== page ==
The UK is to be one of the first countries to pilot a security industry-supported scheme to provide cyber security services for small and medium enterprises (SMEs) in Europe.
The co-ordinated cyber security taskforce and response (Costar) scheme, which has been in development for two years, is to begin pilot deployments in 2015.
The UK, the Netherlands and Belgium are slated for the first trials, according to the European association for e-identity and security (EEMA), one of about 10 security-related organisations backing the scheme.
“The UK will be one of the first countries to benefit from Costar in the proof-of-concept stage due to start in the coming months,” Jon Shamah, chairman of EEMA and Costar stalwart, told Computer Weekly.
The scheme will then be rolled out across EU member states country by country, starting in 2016.
The cost of data breaches for smaller businesses with fewer than 250 employees is between £65,000 and £115,000, according to the UK government’s latest Information Security Breaches Survey.
“A single cyber attack can have a severe impact on an SME as well as its customers and suppliers, which means often a whole supply chain can be affected,” said Shamah.
One-quarter of UK SMEs think cyber security is too expensive to implement and 22% admit they do not know where to start, according to research by the government’s Cyber Streetwise campaign.
Costar is a not-for-profit organisation providing a managed security services programme for SMEs. It grew out of the first incubation project for developing new business to be initiated by the Trust in Digital Life Association (TDL).
TDL is also a not-for-profit organisation comprising security industry partners and knowledge institutes that believe trust and trustworthy services to be an essential ingredient of the digital economy.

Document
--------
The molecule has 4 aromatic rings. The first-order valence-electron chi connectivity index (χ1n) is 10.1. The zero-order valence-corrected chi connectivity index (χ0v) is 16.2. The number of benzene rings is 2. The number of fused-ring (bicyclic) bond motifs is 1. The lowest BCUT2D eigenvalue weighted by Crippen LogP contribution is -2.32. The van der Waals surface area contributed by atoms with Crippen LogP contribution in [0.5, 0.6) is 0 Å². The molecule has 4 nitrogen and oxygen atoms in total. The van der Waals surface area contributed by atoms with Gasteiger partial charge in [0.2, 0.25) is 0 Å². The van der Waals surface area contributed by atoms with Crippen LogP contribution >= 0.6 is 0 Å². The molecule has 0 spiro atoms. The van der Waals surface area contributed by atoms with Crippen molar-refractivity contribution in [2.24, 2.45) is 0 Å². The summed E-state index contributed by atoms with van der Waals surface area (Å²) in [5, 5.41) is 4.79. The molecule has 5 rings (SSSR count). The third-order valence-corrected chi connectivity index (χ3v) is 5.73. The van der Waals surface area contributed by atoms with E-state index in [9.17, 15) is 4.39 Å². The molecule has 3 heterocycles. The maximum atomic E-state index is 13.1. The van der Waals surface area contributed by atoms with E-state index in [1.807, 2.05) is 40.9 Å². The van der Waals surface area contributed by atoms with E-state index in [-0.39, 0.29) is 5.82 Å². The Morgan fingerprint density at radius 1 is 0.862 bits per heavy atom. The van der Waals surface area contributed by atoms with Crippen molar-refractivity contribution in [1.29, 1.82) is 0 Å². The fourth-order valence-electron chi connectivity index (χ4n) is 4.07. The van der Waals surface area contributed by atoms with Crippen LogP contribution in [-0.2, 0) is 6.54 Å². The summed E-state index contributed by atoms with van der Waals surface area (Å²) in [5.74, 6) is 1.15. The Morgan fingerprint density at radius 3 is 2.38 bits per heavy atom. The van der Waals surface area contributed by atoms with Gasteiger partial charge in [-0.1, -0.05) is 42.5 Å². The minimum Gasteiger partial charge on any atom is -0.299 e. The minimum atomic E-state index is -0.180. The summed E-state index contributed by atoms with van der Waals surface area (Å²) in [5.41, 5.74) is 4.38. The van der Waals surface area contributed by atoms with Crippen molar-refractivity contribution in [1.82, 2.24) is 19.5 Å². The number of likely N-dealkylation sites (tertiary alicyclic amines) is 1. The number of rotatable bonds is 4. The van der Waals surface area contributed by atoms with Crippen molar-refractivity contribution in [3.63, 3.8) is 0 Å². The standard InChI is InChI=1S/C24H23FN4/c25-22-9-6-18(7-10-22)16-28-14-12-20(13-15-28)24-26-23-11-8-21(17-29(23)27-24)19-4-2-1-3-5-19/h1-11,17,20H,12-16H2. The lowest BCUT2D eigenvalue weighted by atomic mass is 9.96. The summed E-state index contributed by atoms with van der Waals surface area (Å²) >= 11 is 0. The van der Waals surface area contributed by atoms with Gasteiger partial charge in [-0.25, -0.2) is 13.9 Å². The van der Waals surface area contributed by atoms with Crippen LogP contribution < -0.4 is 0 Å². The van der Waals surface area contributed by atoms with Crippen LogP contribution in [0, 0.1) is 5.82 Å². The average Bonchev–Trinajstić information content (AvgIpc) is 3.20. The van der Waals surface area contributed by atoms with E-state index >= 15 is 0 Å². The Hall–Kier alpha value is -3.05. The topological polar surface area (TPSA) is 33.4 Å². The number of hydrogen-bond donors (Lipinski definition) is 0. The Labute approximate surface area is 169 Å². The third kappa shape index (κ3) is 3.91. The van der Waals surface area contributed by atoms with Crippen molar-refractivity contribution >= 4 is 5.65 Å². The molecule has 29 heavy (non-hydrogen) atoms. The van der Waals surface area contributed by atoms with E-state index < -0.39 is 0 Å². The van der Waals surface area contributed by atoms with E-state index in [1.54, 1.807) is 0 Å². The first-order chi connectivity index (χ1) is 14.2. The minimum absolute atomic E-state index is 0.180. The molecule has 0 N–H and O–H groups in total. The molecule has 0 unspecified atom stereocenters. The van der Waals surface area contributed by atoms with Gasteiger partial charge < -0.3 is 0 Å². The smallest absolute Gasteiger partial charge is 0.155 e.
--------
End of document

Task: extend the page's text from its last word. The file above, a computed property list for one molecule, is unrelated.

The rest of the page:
“The traditional approach to security has been to create fear, uncertainty and doubt, but Costar seeks to build confidence, create opportunities and enable leadership,” Shamah told the Trust in the Digital World 2015 conference in Madrid.
“Costar is designed to provide pragmatic, practical, first-step help to SMEs by providing the resources available to most large organisations, but at a price SMEs can afford,” he said.
According to Shamah, Costar’s mission is to help make European SMEs more resilient to cyber attacks by providing affordable managed cyber security services in all EU member states.
The scheme is aimed at addressing the cost of cyber security and the lack of knowledge about cyber threats, which are the top reasons cited for SMEs not having adequate defences in place.
Costar’s activities include monitoring the health of SME infrastructure on subscriber devices and providing remedial action to assist subscribed SMEs that have been attacked.
While specialised support and help in getting operations back to normal will be available at additional cost, the cost of the basic service will be kept low through a high level of automation to deal with common attacks, said Shamah.
“The goal is to provide basic managed services at a cost of less than €5 per device per month,” he said.
Unauthorised network activity
The monitoring service will be aimed at detecting unauthorised network activity. It will complement traditional virus scans and will fully comply with EU privacy regulations.
The plan is to provide all EU member states with native-speaking online helpdesk staff to offer immediate support to reduce the risk and damage of a cyber attack.